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United States presidential inauguration United States presidential inauguration
by The Ovi Team
2009-01-20 09:07:13
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The swearing-in of the President of the United States occurs upon the commencement of a new term of a President of the United States. The United States Constitution mandates that the President make the following oath or affirmation before he or she can "enter on the Execution" of the office of the presidency:

    I do solemnly swear (or affirm) that I will faithfully execute the Office of President of the United States, and will to the best of my Ability, preserve, protect and defend the Constitution of the United States.

The newly elected or re-elected President traditionally adds "so help me God" to the constitutionally mandated statement.

The swearing-in traditionally takes place at 12 noon local time (UTC-5 hours) on Inauguration Day at the United States Capitol in Washington, D.C., with the Chief Justice of the United States administering the oath. From the presidency of Martin Van Buren through Jimmy Carter, the ceremony took place on the Capitol's East Portico. Since the 1981 inauguration of Ronald Reagan, the ceremony has been held at the Capitol's West Front. The inauguration of William Howard Taft in 1909 and Reagan in 1985 were moved indoors at the Capitol due to cold weather. Until 1937, Inauguration Day was March 4. Since then, Inauguration Day has occurred on January 20 (the 1933 ratification of the Twentieth Amendment changed the start date of the term).

Since Chief Justice Oliver Ellsworth swore in President John Adams, no Chief Justice has missed a regularly-scheduled Inauguration Day swearing-in. When Inauguration Day has fallen on a Sunday, the Chief Justice has administered the oath to the President either on inauguration day itself or on the preceding Saturday privately and the following Monday publicly. Eight presidential deaths and Richard Nixon's resignation have forced the oath of office to be administered on other days and (with the exception of Gerald R. Ford's swearing in following Richard Nixon's resignation) by other officials. The War of 1812 and World War II forced two swearings-in to be held at other locations in Washington, D.C.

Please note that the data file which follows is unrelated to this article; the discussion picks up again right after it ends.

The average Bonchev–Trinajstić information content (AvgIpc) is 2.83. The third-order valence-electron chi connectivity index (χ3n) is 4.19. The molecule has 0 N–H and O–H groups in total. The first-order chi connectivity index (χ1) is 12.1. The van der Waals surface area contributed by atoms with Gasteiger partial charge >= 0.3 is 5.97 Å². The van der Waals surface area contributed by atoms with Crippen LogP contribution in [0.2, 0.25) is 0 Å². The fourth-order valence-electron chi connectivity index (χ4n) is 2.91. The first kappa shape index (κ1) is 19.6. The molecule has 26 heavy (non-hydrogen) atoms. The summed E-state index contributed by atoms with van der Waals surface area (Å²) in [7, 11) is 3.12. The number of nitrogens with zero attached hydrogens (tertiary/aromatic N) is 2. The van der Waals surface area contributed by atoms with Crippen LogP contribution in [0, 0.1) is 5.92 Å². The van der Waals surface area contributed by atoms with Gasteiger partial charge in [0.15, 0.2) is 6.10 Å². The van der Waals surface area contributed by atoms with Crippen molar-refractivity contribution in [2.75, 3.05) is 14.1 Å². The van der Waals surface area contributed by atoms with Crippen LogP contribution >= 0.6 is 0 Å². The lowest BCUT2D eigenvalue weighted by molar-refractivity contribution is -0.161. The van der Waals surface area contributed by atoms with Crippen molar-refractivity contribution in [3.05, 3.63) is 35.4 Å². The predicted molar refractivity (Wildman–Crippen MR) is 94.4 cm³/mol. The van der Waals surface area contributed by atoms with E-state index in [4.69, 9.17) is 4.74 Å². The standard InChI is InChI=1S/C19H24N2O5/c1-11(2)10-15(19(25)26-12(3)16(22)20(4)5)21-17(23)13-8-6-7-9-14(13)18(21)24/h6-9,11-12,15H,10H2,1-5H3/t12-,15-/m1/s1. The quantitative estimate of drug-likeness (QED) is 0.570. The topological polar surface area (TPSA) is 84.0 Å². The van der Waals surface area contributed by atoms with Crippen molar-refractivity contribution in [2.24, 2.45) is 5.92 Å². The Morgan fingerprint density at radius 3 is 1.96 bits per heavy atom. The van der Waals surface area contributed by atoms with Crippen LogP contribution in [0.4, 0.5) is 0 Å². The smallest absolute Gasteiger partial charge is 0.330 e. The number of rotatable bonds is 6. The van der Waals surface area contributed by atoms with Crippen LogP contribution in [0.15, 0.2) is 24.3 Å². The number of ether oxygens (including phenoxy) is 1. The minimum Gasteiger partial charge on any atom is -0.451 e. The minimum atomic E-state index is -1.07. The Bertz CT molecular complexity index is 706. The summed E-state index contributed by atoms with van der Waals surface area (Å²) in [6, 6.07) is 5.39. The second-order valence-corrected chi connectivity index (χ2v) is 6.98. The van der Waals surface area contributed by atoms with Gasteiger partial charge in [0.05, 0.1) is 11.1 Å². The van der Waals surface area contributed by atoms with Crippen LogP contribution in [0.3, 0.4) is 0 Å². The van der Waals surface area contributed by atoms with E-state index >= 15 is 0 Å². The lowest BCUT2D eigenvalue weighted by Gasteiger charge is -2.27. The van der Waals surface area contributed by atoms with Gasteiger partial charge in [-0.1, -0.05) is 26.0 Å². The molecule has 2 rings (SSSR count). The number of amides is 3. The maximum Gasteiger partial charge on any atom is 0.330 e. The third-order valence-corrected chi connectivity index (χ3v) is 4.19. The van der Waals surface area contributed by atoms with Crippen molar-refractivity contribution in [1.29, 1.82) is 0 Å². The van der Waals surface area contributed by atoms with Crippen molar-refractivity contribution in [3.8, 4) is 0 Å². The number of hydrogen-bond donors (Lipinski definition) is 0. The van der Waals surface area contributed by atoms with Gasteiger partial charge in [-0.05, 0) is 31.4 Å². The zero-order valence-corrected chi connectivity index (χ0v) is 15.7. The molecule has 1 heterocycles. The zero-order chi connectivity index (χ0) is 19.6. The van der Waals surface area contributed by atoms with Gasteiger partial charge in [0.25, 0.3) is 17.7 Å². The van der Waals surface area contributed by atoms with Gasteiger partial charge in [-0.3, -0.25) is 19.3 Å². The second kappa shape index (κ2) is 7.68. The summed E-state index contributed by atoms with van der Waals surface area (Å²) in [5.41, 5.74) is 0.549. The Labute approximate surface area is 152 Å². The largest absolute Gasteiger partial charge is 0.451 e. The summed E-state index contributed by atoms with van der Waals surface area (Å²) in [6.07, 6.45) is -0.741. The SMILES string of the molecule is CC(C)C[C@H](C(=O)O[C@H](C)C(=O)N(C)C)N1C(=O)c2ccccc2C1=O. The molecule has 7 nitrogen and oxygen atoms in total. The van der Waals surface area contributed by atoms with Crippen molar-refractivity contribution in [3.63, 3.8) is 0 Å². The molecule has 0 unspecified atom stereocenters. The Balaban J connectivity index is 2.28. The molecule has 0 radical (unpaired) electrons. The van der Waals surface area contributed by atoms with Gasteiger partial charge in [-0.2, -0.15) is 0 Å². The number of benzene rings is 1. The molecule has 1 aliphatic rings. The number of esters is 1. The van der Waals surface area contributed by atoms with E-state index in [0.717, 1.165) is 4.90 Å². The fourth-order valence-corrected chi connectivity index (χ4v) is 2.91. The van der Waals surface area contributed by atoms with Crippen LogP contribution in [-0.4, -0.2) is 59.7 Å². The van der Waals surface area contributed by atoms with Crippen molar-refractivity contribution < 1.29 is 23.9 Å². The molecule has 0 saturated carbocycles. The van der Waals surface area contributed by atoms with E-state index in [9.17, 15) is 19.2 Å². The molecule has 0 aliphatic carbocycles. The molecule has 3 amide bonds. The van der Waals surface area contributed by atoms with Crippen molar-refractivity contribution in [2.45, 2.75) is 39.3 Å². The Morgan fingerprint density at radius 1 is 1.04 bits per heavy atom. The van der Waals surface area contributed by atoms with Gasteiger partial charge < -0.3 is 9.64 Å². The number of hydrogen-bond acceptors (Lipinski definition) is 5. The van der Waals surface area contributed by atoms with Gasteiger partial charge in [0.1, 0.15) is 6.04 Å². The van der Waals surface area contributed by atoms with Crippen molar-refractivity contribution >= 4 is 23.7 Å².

From 1789 through 2005, the swearing-in has been administered by 14 Chief Justices, one Associate Justice, three federal judges, two New York state judges, and one notary public. Though anyone legally authorized to administer an oath may swear in a President, to date the only person to do so who was not a judge was John C. Coolidge, Calvin Coolidge's father, a notary whose home the then-Vice President was visiting in 1923 when he learned of the death of President Warren G. Harding.

For more, visit:
Wikipedia's United States Presidential Inauguration page


   
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Eva2009-01-20 11:54:25
Nice cover, heh... inspired by Tinkerbell, Asa? ;)


Asa2009-01-20 12:07:19
No comment!


Emanuel Paparella2009-01-20 16:31:45
Intriguing cover picture, There are at least two takes on it: the cynic’s and the optimist. The cynic will say that the more things change the more they remain the same, that good old imperialism will go on despite the election of an African American president. The optimist will see that crown not as a nostalgic throw back but as signifying the first global president who will change the very meaning of imperialism: here not to lord it over as an emperor but to serve as one of us. The difference between one vision and the other is the difference between despair and hope.


AP2009-01-20 17:33:35
George Washington would be jealous - "How come I refused to be a King and now you elect one?"


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